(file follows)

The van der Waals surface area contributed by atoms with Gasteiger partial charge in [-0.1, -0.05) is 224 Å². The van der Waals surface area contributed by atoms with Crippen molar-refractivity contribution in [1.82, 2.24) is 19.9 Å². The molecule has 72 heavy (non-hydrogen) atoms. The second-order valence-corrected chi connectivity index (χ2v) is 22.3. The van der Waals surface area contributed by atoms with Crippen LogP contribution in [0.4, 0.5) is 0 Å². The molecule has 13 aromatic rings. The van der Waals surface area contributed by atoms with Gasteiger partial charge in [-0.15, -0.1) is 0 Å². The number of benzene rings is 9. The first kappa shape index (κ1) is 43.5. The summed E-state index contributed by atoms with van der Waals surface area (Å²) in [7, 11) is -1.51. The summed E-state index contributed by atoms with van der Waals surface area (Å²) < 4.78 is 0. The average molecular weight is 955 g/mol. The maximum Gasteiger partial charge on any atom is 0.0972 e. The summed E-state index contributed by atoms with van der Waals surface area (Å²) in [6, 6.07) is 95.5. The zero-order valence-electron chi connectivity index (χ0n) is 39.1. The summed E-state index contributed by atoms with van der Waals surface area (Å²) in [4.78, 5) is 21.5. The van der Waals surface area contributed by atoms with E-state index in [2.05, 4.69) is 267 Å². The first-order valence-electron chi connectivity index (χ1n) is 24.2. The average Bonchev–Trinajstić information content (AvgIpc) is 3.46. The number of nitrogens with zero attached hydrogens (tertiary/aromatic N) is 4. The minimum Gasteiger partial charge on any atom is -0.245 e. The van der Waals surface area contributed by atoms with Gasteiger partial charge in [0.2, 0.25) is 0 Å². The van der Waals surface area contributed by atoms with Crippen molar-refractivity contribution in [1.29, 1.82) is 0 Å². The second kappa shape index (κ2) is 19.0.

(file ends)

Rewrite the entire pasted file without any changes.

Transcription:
The van der Waals surface area contributed by atoms with Gasteiger partial charge in [-0.1, -0.05) is 224 Å². The van der Waals surface area contributed by atoms with Crippen molar-refractivity contribution in [1.82, 2.24) is 19.9 Å². The molecule has 72 heavy (non-hydrogen) atoms. The second-order valence-corrected chi connectivity index (χ2v) is 22.3. The van der Waals surface area contributed by atoms with Crippen LogP contribution in [0.4, 0.5) is 0 Å². The molecule has 13 aromatic rings. The van der Waals surface area contributed by atoms with Gasteiger partial charge in [-0.15, -0.1) is 0 Å². The number of benzene rings is 9. The first kappa shape index (κ1) is 43.5. The summed E-state index contributed by atoms with van der Waals surface area (Å²) in [7, 11) is -1.51. The summed E-state index contributed by atoms with van der Waals surface area (Å²) < 4.78 is 0. The average molecular weight is 955 g/mol. The maximum Gasteiger partial charge on any atom is 0.0972 e. The summed E-state index contributed by atoms with van der Waals surface area (Å²) in [6, 6.07) is 95.5. The zero-order valence-electron chi connectivity index (χ0n) is 39.1. The summed E-state index contributed by atoms with van der Waals surface area (Å²) in [4.78, 5) is 21.5. The van der Waals surface area contributed by atoms with E-state index in [2.05, 4.69) is 267 Å². The first-order valence-electron chi connectivity index (χ1n) is 24.2. The average Bonchev–Trinajstić information content (AvgIpc) is 3.46. The number of nitrogens with zero attached hydrogens (tertiary/aromatic N) is 4. The minimum Gasteiger partial charge on any atom is -0.245 e. The van der Waals surface area contributed by atoms with Gasteiger partial charge in [0.2, 0.25) is 0 Å². The van der Waals surface area contributed by atoms with Crippen molar-refractivity contribution in [1.29, 1.82) is 0 Å². The second kappa shape index (κ2) is 19.0.